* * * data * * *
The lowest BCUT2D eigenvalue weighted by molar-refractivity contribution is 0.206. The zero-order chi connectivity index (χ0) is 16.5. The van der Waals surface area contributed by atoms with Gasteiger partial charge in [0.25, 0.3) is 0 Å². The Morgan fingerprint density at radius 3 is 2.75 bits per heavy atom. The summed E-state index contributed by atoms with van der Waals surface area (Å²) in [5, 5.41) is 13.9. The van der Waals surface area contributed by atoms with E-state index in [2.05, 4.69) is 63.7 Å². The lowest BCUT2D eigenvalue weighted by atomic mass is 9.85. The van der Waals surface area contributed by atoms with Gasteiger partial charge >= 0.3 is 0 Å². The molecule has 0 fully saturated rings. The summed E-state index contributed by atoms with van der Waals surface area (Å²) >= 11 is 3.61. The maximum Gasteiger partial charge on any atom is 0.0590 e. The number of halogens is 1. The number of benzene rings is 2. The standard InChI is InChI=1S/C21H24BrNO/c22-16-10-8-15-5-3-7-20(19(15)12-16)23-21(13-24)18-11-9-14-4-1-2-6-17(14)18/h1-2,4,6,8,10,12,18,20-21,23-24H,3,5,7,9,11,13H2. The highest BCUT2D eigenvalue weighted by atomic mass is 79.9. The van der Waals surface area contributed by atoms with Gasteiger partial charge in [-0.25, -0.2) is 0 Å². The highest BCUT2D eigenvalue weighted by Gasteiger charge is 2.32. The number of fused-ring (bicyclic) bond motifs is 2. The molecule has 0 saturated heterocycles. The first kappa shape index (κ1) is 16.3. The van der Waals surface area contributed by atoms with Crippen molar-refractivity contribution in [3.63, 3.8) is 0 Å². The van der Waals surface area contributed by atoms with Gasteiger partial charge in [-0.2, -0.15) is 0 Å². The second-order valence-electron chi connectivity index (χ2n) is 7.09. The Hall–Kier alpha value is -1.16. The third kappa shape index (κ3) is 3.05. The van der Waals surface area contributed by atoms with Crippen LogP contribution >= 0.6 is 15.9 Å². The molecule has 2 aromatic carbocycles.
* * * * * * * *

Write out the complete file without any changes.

The lowest BCUT2D eigenvalue weighted by molar-refractivity contribution is 0.206. The zero-order chi connectivity index (χ0) is 16.5. The van der Waals surface area contributed by atoms with Gasteiger partial charge in [0.25, 0.3) is 0 Å². The Morgan fingerprint density at radius 3 is 2.75 bits per heavy atom. The summed E-state index contributed by atoms with van der Waals surface area (Å²) in [5, 5.41) is 13.9. The van der Waals surface area contributed by atoms with E-state index in [2.05, 4.69) is 63.7 Å². The lowest BCUT2D eigenvalue weighted by atomic mass is 9.85. The van der Waals surface area contributed by atoms with Gasteiger partial charge >= 0.3 is 0 Å². The molecule has 0 fully saturated rings. The summed E-state index contributed by atoms with van der Waals surface area (Å²) >= 11 is 3.61. The maximum Gasteiger partial charge on any atom is 0.0590 e. The number of halogens is 1. The number of benzene rings is 2. The standard InChI is InChI=1S/C21H24BrNO/c22-16-10-8-15-5-3-7-20(19(15)12-16)23-21(13-24)18-11-9-14-4-1-2-6-17(14)18/h1-2,4,6,8,10,12,18,20-21,23-24H,3,5,7,9,11,13H2. The highest BCUT2D eigenvalue weighted by atomic mass is 79.9. The van der Waals surface area contributed by atoms with Gasteiger partial charge in [-0.25, -0.2) is 0 Å². The highest BCUT2D eigenvalue weighted by Gasteiger charge is 2.32. The number of fused-ring (bicyclic) bond motifs is 2. The molecule has 0 saturated heterocycles. The first kappa shape index (κ1) is 16.3. The van der Waals surface area contributed by atoms with Crippen molar-refractivity contribution in [3.63, 3.8) is 0 Å². The van der Waals surface area contributed by atoms with Gasteiger partial charge in [-0.2, -0.15) is 0 Å². The second-order valence-electron chi connectivity index (χ2n) is 7.09. The Hall–Kier alpha value is -1.16. The third kappa shape index (κ3) is 3.05. The van der Waals surface area contributed by atoms with Crippen LogP contribution >= 0.6 is 15.9 Å². The molecule has 2 aromatic carbocycles.